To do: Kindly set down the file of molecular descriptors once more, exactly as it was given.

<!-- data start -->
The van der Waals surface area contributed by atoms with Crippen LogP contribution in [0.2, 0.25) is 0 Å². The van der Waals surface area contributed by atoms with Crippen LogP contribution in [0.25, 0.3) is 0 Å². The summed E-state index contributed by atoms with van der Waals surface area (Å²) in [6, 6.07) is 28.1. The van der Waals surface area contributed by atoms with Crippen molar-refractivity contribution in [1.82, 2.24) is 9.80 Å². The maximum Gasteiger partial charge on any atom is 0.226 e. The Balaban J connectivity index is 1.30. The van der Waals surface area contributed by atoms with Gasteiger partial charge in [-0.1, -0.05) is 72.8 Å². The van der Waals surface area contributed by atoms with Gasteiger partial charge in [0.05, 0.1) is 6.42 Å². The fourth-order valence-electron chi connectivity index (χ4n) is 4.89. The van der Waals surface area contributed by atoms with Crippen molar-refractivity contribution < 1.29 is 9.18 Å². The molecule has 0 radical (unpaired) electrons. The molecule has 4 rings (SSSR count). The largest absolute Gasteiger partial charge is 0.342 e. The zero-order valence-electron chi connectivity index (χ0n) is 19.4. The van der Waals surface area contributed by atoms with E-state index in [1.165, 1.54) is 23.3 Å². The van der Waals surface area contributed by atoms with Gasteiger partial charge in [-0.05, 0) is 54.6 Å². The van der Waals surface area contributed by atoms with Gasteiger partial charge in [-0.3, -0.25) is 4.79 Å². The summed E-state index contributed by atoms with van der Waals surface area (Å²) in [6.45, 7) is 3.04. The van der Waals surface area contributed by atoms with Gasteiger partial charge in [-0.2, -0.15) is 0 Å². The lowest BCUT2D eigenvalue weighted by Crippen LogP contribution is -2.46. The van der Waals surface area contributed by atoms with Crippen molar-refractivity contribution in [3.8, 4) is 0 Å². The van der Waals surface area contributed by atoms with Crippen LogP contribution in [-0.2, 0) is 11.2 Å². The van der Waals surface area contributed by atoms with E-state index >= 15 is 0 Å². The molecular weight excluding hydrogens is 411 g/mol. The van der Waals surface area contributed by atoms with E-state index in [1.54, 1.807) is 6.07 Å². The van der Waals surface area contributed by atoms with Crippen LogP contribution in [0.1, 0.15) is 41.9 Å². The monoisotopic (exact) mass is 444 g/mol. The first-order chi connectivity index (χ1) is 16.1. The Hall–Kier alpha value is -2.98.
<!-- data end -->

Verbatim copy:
The van der Waals surface area contributed by atoms with Crippen LogP contribution in [0.2, 0.25) is 0 Å². The van der Waals surface area contributed by atoms with Crippen LogP contribution in [0.25, 0.3) is 0 Å². The summed E-state index contributed by atoms with van der Waals surface area (Å²) in [6, 6.07) is 28.1. The van der Waals surface area contributed by atoms with Crippen molar-refractivity contribution in [1.82, 2.24) is 9.80 Å². The maximum Gasteiger partial charge on any atom is 0.226 e. The Balaban J connectivity index is 1.30. The van der Waals surface area contributed by atoms with Gasteiger partial charge in [-0.1, -0.05) is 72.8 Å². The van der Waals surface area contributed by atoms with Gasteiger partial charge in [0.05, 0.1) is 6.42 Å². The fourth-order valence-electron chi connectivity index (χ4n) is 4.89. The van der Waals surface area contributed by atoms with Crippen molar-refractivity contribution < 1.29 is 9.18 Å². The molecule has 0 radical (unpaired) electrons. The molecule has 4 rings (SSSR count). The largest absolute Gasteiger partial charge is 0.342 e. The zero-order valence-electron chi connectivity index (χ0n) is 19.4. The van der Waals surface area contributed by atoms with E-state index in [1.165, 1.54) is 23.3 Å². The van der Waals surface area contributed by atoms with Gasteiger partial charge in [-0.05, 0) is 54.6 Å². The van der Waals surface area contributed by atoms with Gasteiger partial charge in [-0.3, -0.25) is 4.79 Å². The summed E-state index contributed by atoms with van der Waals surface area (Å²) in [6.45, 7) is 3.04. The van der Waals surface area contributed by atoms with Gasteiger partial charge in [-0.2, -0.15) is 0 Å². The lowest BCUT2D eigenvalue weighted by Crippen LogP contribution is -2.46. The van der Waals surface area contributed by atoms with Crippen molar-refractivity contribution in [3.8, 4) is 0 Å². The van der Waals surface area contributed by atoms with Crippen LogP contribution in [-0.2, 0) is 11.2 Å². The van der Waals surface area contributed by atoms with E-state index >= 15 is 0 Å². The molecular weight excluding hydrogens is 411 g/mol. The van der Waals surface area contributed by atoms with E-state index in [1.54, 1.807) is 6.07 Å². The van der Waals surface area contributed by atoms with Crippen LogP contribution in [0.1, 0.15) is 41.9 Å². The monoisotopic (exact) mass is 444 g/mol. The first-order chi connectivity index (χ1) is 16.1. The Hall–Kier alpha value is -2.98.